Rooted in the beach lifestyle of Rio de Janeiro, Frescobol Carioca takes its inspiration from Frescobol, a popular beach sport played up and down the beaches of the Brazilian metropolis. “Obviously all the guys in our market are using the best fabrics, the best tailoring. We have, in Italy, an exclusive fabric made especially for us, but I think the main differentiator in terms of style is that rather than having a designer sitting behind two screens in London coming up with prints, we have taken our prints from the sidewalks of Brazil,” said Leese.“Rather than just paying a designer in London to come up with some prints for us, we wanted something that was more authentically Brazilian. We wanted to do something where we really had the authority to be able to say this print comes from Brazil.”
Having successfully launched the label and opened two stores in London, Leese intends to expand the brand’s focus into a broader lifestyle proposition and the company recently raised funding from investors including fashion photographer Mario Testino.
“There are two things that are on our plan at the moment. One is to start looking quite deeply into activewear. Certainly along the beaches of Rio there are a lot of people doing early morning fitness and little outdoor gyms that exist every few hundred metres along the beach, so that is an area that is going to be interesting for us to explore. The other area which we can do with authority, because it is Brazil, is womenswear.”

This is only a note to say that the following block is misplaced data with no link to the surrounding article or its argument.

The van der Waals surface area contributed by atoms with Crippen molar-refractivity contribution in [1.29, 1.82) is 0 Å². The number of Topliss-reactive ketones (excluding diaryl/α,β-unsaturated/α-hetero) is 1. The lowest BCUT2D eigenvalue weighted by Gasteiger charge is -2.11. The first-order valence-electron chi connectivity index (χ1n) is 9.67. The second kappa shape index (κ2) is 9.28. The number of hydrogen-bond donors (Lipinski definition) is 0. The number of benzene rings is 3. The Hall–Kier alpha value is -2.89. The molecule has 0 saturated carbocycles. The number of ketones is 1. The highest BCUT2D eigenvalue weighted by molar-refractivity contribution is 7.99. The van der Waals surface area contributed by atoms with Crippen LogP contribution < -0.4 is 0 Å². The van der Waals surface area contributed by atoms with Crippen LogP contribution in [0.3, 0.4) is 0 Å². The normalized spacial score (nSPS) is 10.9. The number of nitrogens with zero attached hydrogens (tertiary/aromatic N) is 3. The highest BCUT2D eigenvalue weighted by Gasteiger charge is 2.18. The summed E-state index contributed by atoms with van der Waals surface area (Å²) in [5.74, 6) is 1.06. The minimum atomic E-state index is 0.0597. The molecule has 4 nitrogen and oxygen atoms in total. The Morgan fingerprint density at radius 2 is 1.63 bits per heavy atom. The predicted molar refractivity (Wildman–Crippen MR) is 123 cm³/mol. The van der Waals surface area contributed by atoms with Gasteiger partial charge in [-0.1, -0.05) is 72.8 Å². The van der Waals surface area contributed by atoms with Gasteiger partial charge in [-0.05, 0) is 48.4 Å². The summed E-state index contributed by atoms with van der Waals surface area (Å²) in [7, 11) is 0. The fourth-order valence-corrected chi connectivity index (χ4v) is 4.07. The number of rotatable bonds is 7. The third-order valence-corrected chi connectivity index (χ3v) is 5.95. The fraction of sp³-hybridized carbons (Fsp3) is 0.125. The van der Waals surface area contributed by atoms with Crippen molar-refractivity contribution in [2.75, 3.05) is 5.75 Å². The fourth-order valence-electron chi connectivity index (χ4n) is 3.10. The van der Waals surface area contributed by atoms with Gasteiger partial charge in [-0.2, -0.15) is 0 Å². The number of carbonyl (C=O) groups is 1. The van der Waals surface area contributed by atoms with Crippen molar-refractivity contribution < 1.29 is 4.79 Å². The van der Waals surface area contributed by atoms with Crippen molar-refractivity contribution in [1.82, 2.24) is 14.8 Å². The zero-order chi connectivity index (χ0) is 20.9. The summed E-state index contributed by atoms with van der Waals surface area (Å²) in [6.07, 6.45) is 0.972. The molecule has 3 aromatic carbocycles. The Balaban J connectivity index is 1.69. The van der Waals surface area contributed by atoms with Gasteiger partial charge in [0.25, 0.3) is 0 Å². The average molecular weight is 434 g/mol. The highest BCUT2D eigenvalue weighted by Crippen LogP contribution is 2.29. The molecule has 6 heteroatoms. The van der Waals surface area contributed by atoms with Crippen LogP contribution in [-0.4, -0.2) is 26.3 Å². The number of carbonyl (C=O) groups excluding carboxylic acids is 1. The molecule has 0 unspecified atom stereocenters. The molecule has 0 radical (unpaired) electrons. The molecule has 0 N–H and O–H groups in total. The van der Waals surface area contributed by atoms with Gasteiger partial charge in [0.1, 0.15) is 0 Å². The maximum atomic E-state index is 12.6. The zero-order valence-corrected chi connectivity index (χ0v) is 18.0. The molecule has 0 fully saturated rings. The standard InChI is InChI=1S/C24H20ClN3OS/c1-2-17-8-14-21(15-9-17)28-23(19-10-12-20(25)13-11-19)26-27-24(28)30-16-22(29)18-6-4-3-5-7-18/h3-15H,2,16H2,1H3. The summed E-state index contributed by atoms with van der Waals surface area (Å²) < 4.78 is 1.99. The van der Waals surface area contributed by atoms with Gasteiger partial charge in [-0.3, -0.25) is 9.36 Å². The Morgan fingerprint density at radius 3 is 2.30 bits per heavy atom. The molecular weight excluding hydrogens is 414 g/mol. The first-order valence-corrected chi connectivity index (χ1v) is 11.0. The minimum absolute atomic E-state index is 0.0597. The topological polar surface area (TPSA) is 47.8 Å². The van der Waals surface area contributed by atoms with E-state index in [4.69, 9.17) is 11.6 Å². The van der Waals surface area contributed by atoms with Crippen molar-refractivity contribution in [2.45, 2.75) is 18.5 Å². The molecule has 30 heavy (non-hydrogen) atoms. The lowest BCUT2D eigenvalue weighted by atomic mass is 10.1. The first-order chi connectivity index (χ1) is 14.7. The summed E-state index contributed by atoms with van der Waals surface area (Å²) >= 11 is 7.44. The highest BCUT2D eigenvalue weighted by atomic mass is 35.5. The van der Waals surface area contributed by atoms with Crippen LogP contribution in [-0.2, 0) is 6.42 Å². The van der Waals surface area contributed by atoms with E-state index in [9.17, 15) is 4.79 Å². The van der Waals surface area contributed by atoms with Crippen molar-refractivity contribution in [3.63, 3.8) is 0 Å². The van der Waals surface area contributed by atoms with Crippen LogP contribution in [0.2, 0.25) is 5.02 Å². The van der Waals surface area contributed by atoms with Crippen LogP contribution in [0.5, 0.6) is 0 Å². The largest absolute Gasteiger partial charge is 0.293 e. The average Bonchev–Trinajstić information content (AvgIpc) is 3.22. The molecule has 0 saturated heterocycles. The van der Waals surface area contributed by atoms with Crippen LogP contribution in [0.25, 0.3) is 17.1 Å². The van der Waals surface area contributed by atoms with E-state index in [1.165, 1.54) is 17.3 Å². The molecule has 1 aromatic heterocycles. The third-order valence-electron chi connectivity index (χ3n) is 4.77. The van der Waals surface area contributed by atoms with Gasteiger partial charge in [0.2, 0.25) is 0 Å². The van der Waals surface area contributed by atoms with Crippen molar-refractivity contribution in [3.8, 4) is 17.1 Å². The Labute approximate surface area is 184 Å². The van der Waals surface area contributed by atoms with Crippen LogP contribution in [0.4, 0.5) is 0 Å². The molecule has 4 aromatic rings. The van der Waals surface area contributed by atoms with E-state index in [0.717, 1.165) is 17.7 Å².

“We knew that the lifestyle collection would come after the swimwear and from the start what we wanted to do was [bring] an eco-friendly aspect,” said Faherty on his company’s plans. “There was really no one going at it with that kind of ethos, which was important to us. The idea was: we want sell great clothes. But we also thought about bringing some sustainability to it, which, in the contemporary market, just didn’t really exist,” he continued.
Stocked at over 100 doors, including Barneys New York, Nordstrom and a directly operated boutique, the brand’s swimwear sells at $125 for solid colours and $138 for prints and is made entirely from recycled polyester sourced from plastic bottles. “Mike and I were very certain that we wanted to launch with one great product: a great board short. We wanted it to be technical but use great fabric with great prints that were not graphic and young but had some sophistication.” According to figures supplied by the company, Faherty is on track to generate $3 million in revenue in its second year. And, as intended from the start, Faherty has quickly expanded into casualwear and activewear, all of which is ethically and sustainably sourced.
As to the viability of these swimwear-based brands as lifestyle propositions, the early results are promising. “Our global sales [of these brands] have increased 30 percent year-on-year,” said Sam Kershaw, a buyer at Mr Porter. “Vilebrequin, Orlebar Brown and Frescobol Carioca have all performed very well.”